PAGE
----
A crucial element is fitting the partition wall well - so that it will not foul the body upper when it is fitted. I decided to reinforce it with some discreet plastic strips which would provide better structure when it fits to the floor. The desks on either side were then attached and some shelving added to the partition top on both sides to match my reference (see below). In addition, a small, central desk extension was added.
Setting the lower body portions aside, we come to the underside of the upper portion. Besides a handy outline to assist fitting the floor, this is devoid of detail. Additionally, the doors are moulded in place. However, spare doors are provided and so I removed the moulded doors and cleaned up the apertures. Spotlight housings and framing were fitted to the underside. The forward end should have a map board and so the support rails were fitted for that and a map board built from plastic card. Lastly, the underside of the antenna base was created with plastic card and wire.
Its all very well building an accurate representation of the interior but without someone to work the bits, the vehicle cant be brought to life. Cheating slightly, I borrowed four figures from one of my own British MT Drivers sets and adapted them to become one driver, two signalmen and an officer. A Preiser set (Im unsure which, but there were lots of policemen from round the world in it) comes with an abundance of heads - one of these was pinched for the officer. An outstretched arm was pilfered from another kit. Headsets were made up using a punch & die with a little plastic strip for the band across the top of the heads.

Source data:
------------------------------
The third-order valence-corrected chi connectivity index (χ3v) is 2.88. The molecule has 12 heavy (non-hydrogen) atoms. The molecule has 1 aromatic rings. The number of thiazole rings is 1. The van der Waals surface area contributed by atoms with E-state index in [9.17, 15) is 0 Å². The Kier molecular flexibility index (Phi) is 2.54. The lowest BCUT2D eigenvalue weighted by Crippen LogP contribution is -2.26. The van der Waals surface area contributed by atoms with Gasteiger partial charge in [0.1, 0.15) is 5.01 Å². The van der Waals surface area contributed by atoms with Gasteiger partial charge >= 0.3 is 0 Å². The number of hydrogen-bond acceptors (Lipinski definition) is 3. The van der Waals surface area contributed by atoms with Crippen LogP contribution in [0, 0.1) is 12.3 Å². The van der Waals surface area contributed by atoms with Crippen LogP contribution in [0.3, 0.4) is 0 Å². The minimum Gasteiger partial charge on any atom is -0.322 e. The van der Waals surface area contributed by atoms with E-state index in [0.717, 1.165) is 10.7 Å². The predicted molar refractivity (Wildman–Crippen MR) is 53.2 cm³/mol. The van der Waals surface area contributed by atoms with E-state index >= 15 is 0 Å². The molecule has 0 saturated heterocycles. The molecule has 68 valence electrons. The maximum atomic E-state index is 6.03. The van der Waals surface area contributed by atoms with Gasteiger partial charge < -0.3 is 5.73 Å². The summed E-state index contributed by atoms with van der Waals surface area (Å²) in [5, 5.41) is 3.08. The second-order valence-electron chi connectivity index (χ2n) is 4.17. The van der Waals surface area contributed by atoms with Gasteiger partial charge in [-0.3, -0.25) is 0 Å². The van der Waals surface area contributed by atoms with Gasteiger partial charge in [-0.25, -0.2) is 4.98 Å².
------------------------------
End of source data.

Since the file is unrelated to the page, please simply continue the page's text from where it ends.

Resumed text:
As a raison detre the wireless sets are clearly a key element of the kit. The main wireless set is a No.53 Set. There is also a No.19 Set and an R107 Reception Set supplied. They were embellished in a minor way with some wire and by fitting a couple of missing dials. At this point, I made up some headsets and microphones from brass strip and punch & die plastic disks.
It is curious to note quite a marked difference between the older Airfix Bedfords cab and that of the new kit. Whilst not profound, the older one is clearly a bit taller and narrower so I added a little packing to bulk it out a bit and sanded out a little height. The mud guard at the rear is hopelessly large but it does serve to position the cab on the chassis. As it is not seen, I chose to leave it, though it wouldnt be too difficult to remove a portion from the inner face whilst leaving a smaller section for fitting to the chassis. Internally, it is a little bare. I added stowage, gear sticks, handbrake and a mounting for the steering wheel though more could be done quite easily. The inner faces of the doors had an opening mechanism and window winder added. I have a figure in the set of drivers who is resting his elbow on the window sill and I have been waiting for a moment when I could use him. He now occupies the drivers seat.
More to follow...